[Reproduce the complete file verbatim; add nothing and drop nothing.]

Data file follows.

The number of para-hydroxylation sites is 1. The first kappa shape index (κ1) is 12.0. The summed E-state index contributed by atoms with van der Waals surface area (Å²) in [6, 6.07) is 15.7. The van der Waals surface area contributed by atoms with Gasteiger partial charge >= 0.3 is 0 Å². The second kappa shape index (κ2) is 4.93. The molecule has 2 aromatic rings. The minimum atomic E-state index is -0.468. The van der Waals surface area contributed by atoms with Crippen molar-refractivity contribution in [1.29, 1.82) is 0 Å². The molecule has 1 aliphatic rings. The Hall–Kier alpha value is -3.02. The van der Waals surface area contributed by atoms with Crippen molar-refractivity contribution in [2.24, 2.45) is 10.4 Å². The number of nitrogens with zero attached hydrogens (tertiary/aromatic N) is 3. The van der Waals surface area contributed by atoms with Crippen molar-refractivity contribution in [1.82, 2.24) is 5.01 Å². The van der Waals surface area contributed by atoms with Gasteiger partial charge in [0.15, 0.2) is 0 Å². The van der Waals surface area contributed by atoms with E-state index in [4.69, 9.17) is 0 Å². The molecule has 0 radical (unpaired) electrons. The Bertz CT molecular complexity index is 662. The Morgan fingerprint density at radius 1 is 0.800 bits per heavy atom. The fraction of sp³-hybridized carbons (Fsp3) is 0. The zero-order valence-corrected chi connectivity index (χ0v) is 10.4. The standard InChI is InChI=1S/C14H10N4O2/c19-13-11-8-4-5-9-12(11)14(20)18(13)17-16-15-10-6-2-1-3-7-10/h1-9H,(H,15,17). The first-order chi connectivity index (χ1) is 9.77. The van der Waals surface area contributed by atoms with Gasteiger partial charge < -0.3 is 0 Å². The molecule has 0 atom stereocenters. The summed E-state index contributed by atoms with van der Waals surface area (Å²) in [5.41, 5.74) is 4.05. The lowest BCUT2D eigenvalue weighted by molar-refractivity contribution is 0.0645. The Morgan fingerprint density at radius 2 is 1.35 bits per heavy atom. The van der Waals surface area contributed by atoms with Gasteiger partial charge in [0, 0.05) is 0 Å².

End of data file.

The number of para-hydroxylation sites is 1. The first kappa shape index (κ1) is 12.0. The summed E-state index contributed by atoms with van der Waals surface area (Å²) in [6, 6.07) is 15.7. The van der Waals surface area contributed by atoms with Gasteiger partial charge >= 0.3 is 0 Å². The second kappa shape index (κ2) is 4.93. The molecule has 2 aromatic rings. The minimum atomic E-state index is -0.468. The van der Waals surface area contributed by atoms with Crippen molar-refractivity contribution in [1.29, 1.82) is 0 Å². The molecule has 1 aliphatic rings. The Hall–Kier alpha value is -3.02. The van der Waals surface area contributed by atoms with Crippen molar-refractivity contribution in [2.24, 2.45) is 10.4 Å². The number of nitrogens with zero attached hydrogens (tertiary/aromatic N) is 3. The van der Waals surface area contributed by atoms with Crippen molar-refractivity contribution in [1.82, 2.24) is 5.01 Å². The van der Waals surface area contributed by atoms with Gasteiger partial charge in [0.15, 0.2) is 0 Å². The van der Waals surface area contributed by atoms with E-state index in [4.69, 9.17) is 0 Å². The molecule has 0 radical (unpaired) electrons. The Bertz CT molecular complexity index is 662. The Morgan fingerprint density at radius 1 is 0.800 bits per heavy atom. The fraction of sp³-hybridized carbons (Fsp3) is 0. The zero-order valence-corrected chi connectivity index (χ0v) is 10.4. The standard InChI is InChI=1S/C14H10N4O2/c19-13-11-8-4-5-9-12(11)14(20)18(13)17-16-15-10-6-2-1-3-7-10/h1-9H,(H,15,17). The first-order chi connectivity index (χ1) is 9.77. The van der Waals surface area contributed by atoms with Gasteiger partial charge < -0.3 is 0 Å². The molecule has 0 atom stereocenters. The summed E-state index contributed by atoms with van der Waals surface area (Å²) in [5.41, 5.74) is 4.05. The lowest BCUT2D eigenvalue weighted by molar-refractivity contribution is 0.0645. The Morgan fingerprint density at radius 2 is 1.35 bits per heavy atom. The van der Waals surface area contributed by atoms with Gasteiger partial charge in [0, 0.05) is 0 Å².